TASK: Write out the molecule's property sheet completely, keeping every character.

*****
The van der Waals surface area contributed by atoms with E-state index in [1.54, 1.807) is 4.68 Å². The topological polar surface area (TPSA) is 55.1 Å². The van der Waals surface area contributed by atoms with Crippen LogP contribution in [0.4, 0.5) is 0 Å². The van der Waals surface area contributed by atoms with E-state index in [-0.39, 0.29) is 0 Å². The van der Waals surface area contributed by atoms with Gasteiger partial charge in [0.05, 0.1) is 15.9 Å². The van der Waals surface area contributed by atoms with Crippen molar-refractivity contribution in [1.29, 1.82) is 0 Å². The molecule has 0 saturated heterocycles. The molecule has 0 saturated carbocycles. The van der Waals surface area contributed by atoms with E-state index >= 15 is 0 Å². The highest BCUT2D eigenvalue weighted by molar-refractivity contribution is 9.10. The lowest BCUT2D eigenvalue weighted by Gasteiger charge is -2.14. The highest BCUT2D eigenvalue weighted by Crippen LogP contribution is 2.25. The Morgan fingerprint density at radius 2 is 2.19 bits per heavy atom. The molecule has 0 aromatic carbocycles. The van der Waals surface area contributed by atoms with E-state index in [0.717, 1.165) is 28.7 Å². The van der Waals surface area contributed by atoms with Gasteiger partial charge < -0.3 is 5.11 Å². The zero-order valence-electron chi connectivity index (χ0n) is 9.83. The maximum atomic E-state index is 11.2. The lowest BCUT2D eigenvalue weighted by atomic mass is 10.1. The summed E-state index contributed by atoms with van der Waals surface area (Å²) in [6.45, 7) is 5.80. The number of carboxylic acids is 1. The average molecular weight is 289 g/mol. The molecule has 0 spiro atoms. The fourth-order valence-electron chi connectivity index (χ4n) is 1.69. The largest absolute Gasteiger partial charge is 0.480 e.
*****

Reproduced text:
The van der Waals surface area contributed by atoms with E-state index in [1.54, 1.807) is 4.68 Å². The topological polar surface area (TPSA) is 55.1 Å². The van der Waals surface area contributed by atoms with Crippen LogP contribution in [0.4, 0.5) is 0 Å². The van der Waals surface area contributed by atoms with E-state index in [-0.39, 0.29) is 0 Å². The van der Waals surface area contributed by atoms with Gasteiger partial charge in [0.05, 0.1) is 15.9 Å². The van der Waals surface area contributed by atoms with Crippen molar-refractivity contribution in [1.29, 1.82) is 0 Å². The molecule has 0 saturated heterocycles. The molecule has 0 saturated carbocycles. The van der Waals surface area contributed by atoms with E-state index >= 15 is 0 Å². The highest BCUT2D eigenvalue weighted by molar-refractivity contribution is 9.10. The lowest BCUT2D eigenvalue weighted by Gasteiger charge is -2.14. The highest BCUT2D eigenvalue weighted by Crippen LogP contribution is 2.25. The Morgan fingerprint density at radius 2 is 2.19 bits per heavy atom. The molecule has 0 aromatic carbocycles. The van der Waals surface area contributed by atoms with E-state index in [0.717, 1.165) is 28.7 Å². The van der Waals surface area contributed by atoms with Gasteiger partial charge < -0.3 is 5.11 Å². The zero-order valence-electron chi connectivity index (χ0n) is 9.83. The maximum atomic E-state index is 11.2. The lowest BCUT2D eigenvalue weighted by atomic mass is 10.1. The summed E-state index contributed by atoms with van der Waals surface area (Å²) in [6.45, 7) is 5.80. The number of carboxylic acids is 1. The average molecular weight is 289 g/mol. The molecule has 0 spiro atoms. The fourth-order valence-electron chi connectivity index (χ4n) is 1.69. The largest absolute Gasteiger partial charge is 0.480 e.